Covid Fatigue and our Human Responses

Recently I have been reading about Covid Fatigue and our human responses to it.  Covid Fatigue is a response to disaster.  Just like the famous stages of grief, there are predictable stages of disaster response. I read a helpful article about it on the US Department of Health and Human Services webpage.   These stages are predictable and helped explain, for me, a lot of what I’m seeing on the news.

  • Phase 1, the pre-disaster phase, is characterized by fear and uncertainty.  Disasters with warning can cause guilt or self-blame for failure to heed the warnings. With Covid-19, we had several months of warnings before the pandemic really hit the United States.  We had an opportunity to prepare, but did not.
  • Phase 2, the impact phase, is characterized by a range of intense emotional reactions.  These reactions can range from shock to overt panic. Initial confusion and disbelief typically are followed by a focus on self-preservation and family protection. The impact phase is usually the shortest of the six phases of disaster.
  • Phase 3, the heroic phase, is characterized by a high level of activity with a low level of productivity. During this phase, there is a sense of altruism, and many community members exhibit adrenaline-induced rescue behavior. The heroic phase often passes quickly into phase 4.
  • Phase 4, the honeymoon phase, is characterized by a dramatic shift in emotion. During the honeymoon phase, disaster assistance is readily available. Community bonding occurs. Optimism exists that everything will return to normal quickly.   Heroic efforts to contain the disaster continue.
  • Phase 5, the disillusionment phase, is a stark contrast to the honeymoon phase. During the disillusionment phase, communities and individuals realize the limits of disaster assistance. As optimism turns to discouragement and stress continues to take a toll, negative reactions begin to surface. The increasing gap between need and assistance leads to feelings of abandonment.  People are tired of extended heroic efforts and may take unnecessary risks.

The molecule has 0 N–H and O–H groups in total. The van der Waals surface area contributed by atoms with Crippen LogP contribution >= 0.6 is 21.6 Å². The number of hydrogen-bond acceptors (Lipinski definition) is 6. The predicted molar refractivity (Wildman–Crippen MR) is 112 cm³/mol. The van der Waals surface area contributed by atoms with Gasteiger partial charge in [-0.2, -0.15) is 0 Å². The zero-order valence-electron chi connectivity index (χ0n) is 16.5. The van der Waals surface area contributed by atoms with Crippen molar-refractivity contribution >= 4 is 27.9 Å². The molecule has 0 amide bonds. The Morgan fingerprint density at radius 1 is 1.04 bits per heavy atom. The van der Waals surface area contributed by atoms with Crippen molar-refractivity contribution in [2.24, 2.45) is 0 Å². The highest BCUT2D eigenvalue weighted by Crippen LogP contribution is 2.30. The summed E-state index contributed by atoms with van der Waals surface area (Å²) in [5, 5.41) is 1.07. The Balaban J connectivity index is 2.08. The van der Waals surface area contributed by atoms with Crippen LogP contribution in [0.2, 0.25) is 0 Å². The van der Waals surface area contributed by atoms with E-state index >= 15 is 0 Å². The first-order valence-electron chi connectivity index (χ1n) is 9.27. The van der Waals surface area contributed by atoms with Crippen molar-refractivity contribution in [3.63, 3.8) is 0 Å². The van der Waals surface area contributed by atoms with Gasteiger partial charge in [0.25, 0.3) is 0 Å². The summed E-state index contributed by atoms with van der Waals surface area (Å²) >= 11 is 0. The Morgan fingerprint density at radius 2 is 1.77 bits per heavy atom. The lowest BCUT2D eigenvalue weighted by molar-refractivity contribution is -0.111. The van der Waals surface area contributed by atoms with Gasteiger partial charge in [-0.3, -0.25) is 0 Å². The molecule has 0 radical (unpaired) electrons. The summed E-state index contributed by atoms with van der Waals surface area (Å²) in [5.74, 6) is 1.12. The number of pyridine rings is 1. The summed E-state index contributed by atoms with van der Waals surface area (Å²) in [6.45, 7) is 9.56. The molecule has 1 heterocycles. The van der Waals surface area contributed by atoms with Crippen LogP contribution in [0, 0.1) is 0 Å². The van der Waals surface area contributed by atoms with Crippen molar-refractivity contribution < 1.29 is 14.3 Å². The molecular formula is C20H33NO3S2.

• Phase 6, the reconstruction phase, is characterized by an overall feeling of recovery. Individuals and communities begin to assume responsibility for rebuilding their lives, and people adjust to a new “normal.”

Does any of that sound like what we have been going through?  For me it is easy to see that we are heavy into the disillusionment phase.  Covid Fatigue is evident in the young people having parties, people refusing to wear masks, and the rest of us growing tired of being cautious.

So how do we deal with Covid Fatigue?  The University of California Davis has some suggestions.  Get exercise, preferably outside, everyday.  Be compassionate with yourself and others.  Recognize that most of us are doing the best we can, even if we don’t always agree with other’s choices.  Connect with others in person, by telephone, Zoom, text, or social media.  Practice gratitude for what you have and what you can do.  And, one more way that I recommend, know that God holds our future and cares for us in the present.

How are you coping with Covid Fatigue?  What is helping you through this time?  Galatians 6:9 is a good verse for us to remember today.  Let us not become weary in doing good, for at the proper time we will reap a harvest if we do not give up.  Don’t give up.  We will get through this and learn to live with what we cannot change.

God of yesterday, today, and tomorrow, give me strength for the tasks ahead of me each day.  Help me not to grow weary of doing the right thing.  May I be your hands and heart to someone in need of your love today.  Let what I am experiencing be a way that I am drawn closer to you.  Amen.